The first thing I read on the morning of budget day was the National Post story about cutting tariffs on hockey gear. There was also a matching A1 story in the Globe and Mail and I walked to the budget lockup in a cheerful mood. Even though the numbers involved were tiny, I couldn’t help but feel encouraged about how the measure was being marketed. Almost without exception, trade liberalisation is presented as a concession to the demands of foreign exporters, but the real gains from trade are those obtained from being able to purchase cheaper imports. These gains can be obtained by reducing tariffs unilaterally – the most famous example is the repeal of the the UK Corn Laws in 1849. There was no drawn-out process of negotiations with corn (wheat) exporters in other countries: the UK government simply eliminated tariffs so that the population could have cheaper food. The morning headlines led me to believe that our government was going to implement a unilateral tariff reduction for the simplest and best reason: because it increased consumers’ purchasing power.
I was wrong, of course. Yes, there were those 37 tariff reductions, but there was also the measure to ‘modernize’ Canada’s General Preferential Tariff (GPT) regime by ‘graduating’ 72 countries from the GPT; imports from these countries will now face higher tariffs. Mike Moffatt estimates that those 37 tariff reductions will be accompanied by 1290 tariff increases. [. . .]
So instead of a unilateral reduction in tariffs, the government is planning a unilateral increase. This is not how a pro-trade government behaves.
What are politics of #bdgt13 tariffs? Possibilities: CPC thinks a) no one would notice b) big gains from Orchardites c) only ‘experts’ care.
— Kevin Milligan (@kevinmilligan) March 25, 2013
March 10, 2013
February 11, 2013
In the Financial Post, Terence Corcoran looks at the good and not-so-good aspects of a recent Senate report on the reasons Canadians pay so much more for goods than Americans (even when the goods are identical and the currencies are trading at par):
Retail prices in Canada, seemingly across the board, are higher. Even with the Canadian dollar at par, the price of everything from running shoes to televisions and Chevy Camaros to books is said to be above U.S prices. One bank report once put the Canada-U.S. price gap at 20%.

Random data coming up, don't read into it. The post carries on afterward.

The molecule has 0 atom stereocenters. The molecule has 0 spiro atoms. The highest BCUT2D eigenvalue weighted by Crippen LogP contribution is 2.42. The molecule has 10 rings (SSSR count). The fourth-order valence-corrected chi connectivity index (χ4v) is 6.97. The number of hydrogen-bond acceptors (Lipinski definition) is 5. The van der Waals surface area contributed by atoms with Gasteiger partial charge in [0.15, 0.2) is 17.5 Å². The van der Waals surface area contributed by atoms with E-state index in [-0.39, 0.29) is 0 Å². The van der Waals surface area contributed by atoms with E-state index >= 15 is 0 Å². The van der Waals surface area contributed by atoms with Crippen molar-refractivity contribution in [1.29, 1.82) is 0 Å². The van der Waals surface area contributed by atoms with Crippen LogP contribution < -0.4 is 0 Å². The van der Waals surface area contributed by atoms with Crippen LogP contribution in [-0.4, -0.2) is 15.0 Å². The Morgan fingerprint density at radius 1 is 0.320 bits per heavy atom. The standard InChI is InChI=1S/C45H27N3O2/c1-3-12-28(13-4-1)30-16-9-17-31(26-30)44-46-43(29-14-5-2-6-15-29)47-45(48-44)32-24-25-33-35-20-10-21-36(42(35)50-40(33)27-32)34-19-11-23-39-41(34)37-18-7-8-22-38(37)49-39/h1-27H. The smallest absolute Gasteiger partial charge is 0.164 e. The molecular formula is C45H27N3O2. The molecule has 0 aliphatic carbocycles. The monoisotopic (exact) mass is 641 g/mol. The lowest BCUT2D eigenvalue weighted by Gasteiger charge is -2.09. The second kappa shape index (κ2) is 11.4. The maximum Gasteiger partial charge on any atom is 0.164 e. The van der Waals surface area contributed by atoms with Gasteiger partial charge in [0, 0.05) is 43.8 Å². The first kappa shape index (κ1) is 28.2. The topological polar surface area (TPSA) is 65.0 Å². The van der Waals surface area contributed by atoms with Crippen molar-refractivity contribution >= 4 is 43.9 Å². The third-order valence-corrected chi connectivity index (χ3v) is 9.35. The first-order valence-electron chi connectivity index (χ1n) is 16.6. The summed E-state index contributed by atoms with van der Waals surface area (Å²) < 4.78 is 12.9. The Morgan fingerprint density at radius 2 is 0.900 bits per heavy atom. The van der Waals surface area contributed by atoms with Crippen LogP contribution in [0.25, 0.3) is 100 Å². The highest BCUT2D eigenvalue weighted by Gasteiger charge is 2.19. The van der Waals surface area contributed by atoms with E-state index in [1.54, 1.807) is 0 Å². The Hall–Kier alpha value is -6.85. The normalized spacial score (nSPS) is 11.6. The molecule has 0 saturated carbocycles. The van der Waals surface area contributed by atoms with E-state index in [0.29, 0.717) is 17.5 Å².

Somebody’s gotta do something, everybody agrees. Enter the Senate committee with one of the most hard-nosed, market-driven overviews of how and why Canadians pay more for goods at retail. The report dodges and fudges some key issues, especially farm product supply management, which was seen by the committee and the retail industry as too politically hot to handle.
[. . .]
Even in this, however, the committee pulls its first punch. The recommendation to “review” such tariffs — watery phrasing in itself — also suggests “keeping in mind the impact on domestic manufacturing.” Sorry, folks, but you can’t have it both ways. Tariffs are protectionist devices for manufacturers that consumers pay for. If you want to reduce the price to consumers, the $3.9-billion in protection for manufacturers has to go. End of discussion.
What makes The Canada-USA Price Gap even more valuable is its compact insights into the many causes of higher retail prices in Canada. The economy is a complicated and often unfathomable series of market and price relationships beyond the power and even understanding of policy makers. The report recognizes that fact time and again.
November 24, 2012
Terence Corcoran talks about the 1970s-era food packaging regulations that have suddenly become topical:
What started out looking like a regulatory non-event, the Harper government’s plan to repeal scores of petty federal rules governing the size of containers for packaged food in supermarkets, has suddenly become a great national food fight.
It’s industry against industry, food processors versus supply management, Heinz battling Campbell’s, baby-food makers against corn canners — all part of a war over jobs and trade and consumer dollars. Nominally over antiquated federal regulations, it’s also a war that highlights another reason why Canadian consumers pay more for products at the retail level.
[. . .]
Never mind peanut butter. Ottawa has detailed container specs for what looks like every food product on store shelves: canned vegetables, fruit juices, vacuum-packed corn, tomato juice, maple syrup, frozen spinach, pork and beans, bagged potatoes, soups, desserts, pies, sauerkraut, horseradish sauce, wine — and many more.